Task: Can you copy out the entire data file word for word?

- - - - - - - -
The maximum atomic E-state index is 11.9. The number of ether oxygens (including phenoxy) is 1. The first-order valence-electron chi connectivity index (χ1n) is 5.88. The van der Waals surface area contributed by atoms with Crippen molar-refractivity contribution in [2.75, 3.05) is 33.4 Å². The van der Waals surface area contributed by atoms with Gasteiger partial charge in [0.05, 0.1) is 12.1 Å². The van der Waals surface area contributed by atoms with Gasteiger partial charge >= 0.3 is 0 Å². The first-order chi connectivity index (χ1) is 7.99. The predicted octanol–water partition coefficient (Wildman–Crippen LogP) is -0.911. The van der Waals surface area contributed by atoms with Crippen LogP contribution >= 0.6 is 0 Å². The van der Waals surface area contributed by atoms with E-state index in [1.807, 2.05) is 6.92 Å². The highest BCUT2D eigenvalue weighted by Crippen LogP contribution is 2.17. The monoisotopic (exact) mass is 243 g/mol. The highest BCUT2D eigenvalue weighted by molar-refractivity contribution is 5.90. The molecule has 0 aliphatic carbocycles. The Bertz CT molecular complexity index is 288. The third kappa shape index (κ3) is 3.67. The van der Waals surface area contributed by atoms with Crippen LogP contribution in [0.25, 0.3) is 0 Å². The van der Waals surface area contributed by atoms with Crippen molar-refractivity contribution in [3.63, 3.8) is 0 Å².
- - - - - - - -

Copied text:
The maximum atomic E-state index is 11.9. The number of ether oxygens (including phenoxy) is 1. The first-order valence-electron chi connectivity index (χ1n) is 5.88. The van der Waals surface area contributed by atoms with Crippen molar-refractivity contribution in [2.75, 3.05) is 33.4 Å². The van der Waals surface area contributed by atoms with Gasteiger partial charge in [0.05, 0.1) is 12.1 Å². The van der Waals surface area contributed by atoms with Gasteiger partial charge >= 0.3 is 0 Å². The first-order chi connectivity index (χ1) is 7.99. The predicted octanol–water partition coefficient (Wildman–Crippen LogP) is -0.911. The van der Waals surface area contributed by atoms with Crippen LogP contribution >= 0.6 is 0 Å². The van der Waals surface area contributed by atoms with E-state index in [1.807, 2.05) is 6.92 Å². The highest BCUT2D eigenvalue weighted by Crippen LogP contribution is 2.17. The monoisotopic (exact) mass is 243 g/mol. The highest BCUT2D eigenvalue weighted by molar-refractivity contribution is 5.90. The molecule has 0 aliphatic carbocycles. The Bertz CT molecular complexity index is 288. The third kappa shape index (κ3) is 3.67. The van der Waals surface area contributed by atoms with Crippen LogP contribution in [0.25, 0.3) is 0 Å². The van der Waals surface area contributed by atoms with Crippen molar-refractivity contribution in [3.63, 3.8) is 0 Å².